September 6, 2019

Around the dial

Just the other day I saw a video of the opening credits to Mission: Impossible, and was reminded (as if anyone needed reminding) how fetching Barbara Bain is in that role, and how good she is at convincing us that Cindy Crawford could well have been moving among us as an undercover agent. Like me, you'll appreciate Rick's interview with her at Classic Film and TV Café.

Thanks to Dennis Hart's book, I've become quite interested over the last few years in Monitor, Pat Weaver's brave effort to reshape NBC radio's weekend. At Garroway at Large, Jodie looks at the role The Master Communicator played in being a, well, communicator.

To tell the truth (no, not the TV show), I've never really given any thought to the link between toasted marshmallows and The Simpsons, but Michael's TV Tray has, and does it brilliantly, in honor of last week's National Marshmallow Day.

The year 1961 saw the end of Bronco's third season, and the beginning of its fourth, with a heavy emphasis on the appearance of real historical characters, Find out more about it with this overview from Television's New Frontier: The 1960s.

If you're of my age, you'll remember that among the hallmarks of early September, besides returning to school (and the less said about that, the better) was TV's new fall season, the return of football, and the Miss America Pageant. These cover stories, and more, are part of the September 2, 1989 TV Guide, and Television Obscurities has all the details.

When we lived in Dallas, back in the early part of the decade, one of the highlights was getting to see Jim Leavelle live and in-person. If his name doesn't ring a bell, you're probably familiar with him nonetheless: he was the Dallas homicide detective handcuffed to Lee Harvey Oswald when Oswald was murdered by Jack Ruby, Leavelle died last week, aged 99, and at The Lucky Strike Papers Andrew looks back at his picture, frozen in time for all eternity.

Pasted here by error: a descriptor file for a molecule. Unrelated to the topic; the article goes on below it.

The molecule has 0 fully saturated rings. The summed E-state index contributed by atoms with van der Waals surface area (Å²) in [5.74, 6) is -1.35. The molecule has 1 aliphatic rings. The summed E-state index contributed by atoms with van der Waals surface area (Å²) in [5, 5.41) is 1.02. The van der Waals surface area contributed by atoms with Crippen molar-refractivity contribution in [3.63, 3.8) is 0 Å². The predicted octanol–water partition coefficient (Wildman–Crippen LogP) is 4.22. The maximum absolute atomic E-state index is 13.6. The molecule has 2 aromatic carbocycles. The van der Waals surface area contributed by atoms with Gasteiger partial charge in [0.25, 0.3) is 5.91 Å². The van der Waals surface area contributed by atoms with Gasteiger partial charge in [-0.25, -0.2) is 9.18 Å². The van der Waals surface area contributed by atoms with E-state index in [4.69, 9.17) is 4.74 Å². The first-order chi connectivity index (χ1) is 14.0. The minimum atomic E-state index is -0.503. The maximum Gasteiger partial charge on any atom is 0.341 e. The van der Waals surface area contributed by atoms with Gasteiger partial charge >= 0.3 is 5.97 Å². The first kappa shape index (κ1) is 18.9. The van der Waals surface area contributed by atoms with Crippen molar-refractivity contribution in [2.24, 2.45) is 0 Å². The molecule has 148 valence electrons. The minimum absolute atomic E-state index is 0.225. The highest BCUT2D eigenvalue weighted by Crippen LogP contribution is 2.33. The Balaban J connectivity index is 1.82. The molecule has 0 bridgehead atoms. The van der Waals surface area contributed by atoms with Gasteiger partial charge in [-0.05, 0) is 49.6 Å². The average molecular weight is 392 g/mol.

Finally, a couple of additional deaths to report on: first, Terrance Dicks, a name familiar to all Whovians, died at 84; he played a major role in making the original Doctor Who the show we all knew and loved. And Valerie Harper died after her brave battle with numerous illnesses; she was 80, and while it couldn't really be a surprise, it was, nonetheless just that. Both of these passings are covered elegantly by Terence at A Shroud of ThoughtsTV  


  1. People are dying these days who have never died before …
    A friend of mine at my old job used to say that whenever somebody well-known passed on - and sure enough, a few years after his retirement, it happened to him …

    This morning, I note from the 'Net that Carol Lynley has passed, aged 77.
    She'd been largely inactive since the Milennium set in - that demographic business, you know.
    When you get to be A Certain Age, you tend to notice things like this a bit more, and so I bring it up here.

    If it can happen to the Gerenuk, it can happen to you!

  2. I read a couple of the Television Obscurities 1989 posts, but that guy seems uninterested in all the articles I find intereated in...which renders all of it uninteresting. Pretty much the opposite of this blog!


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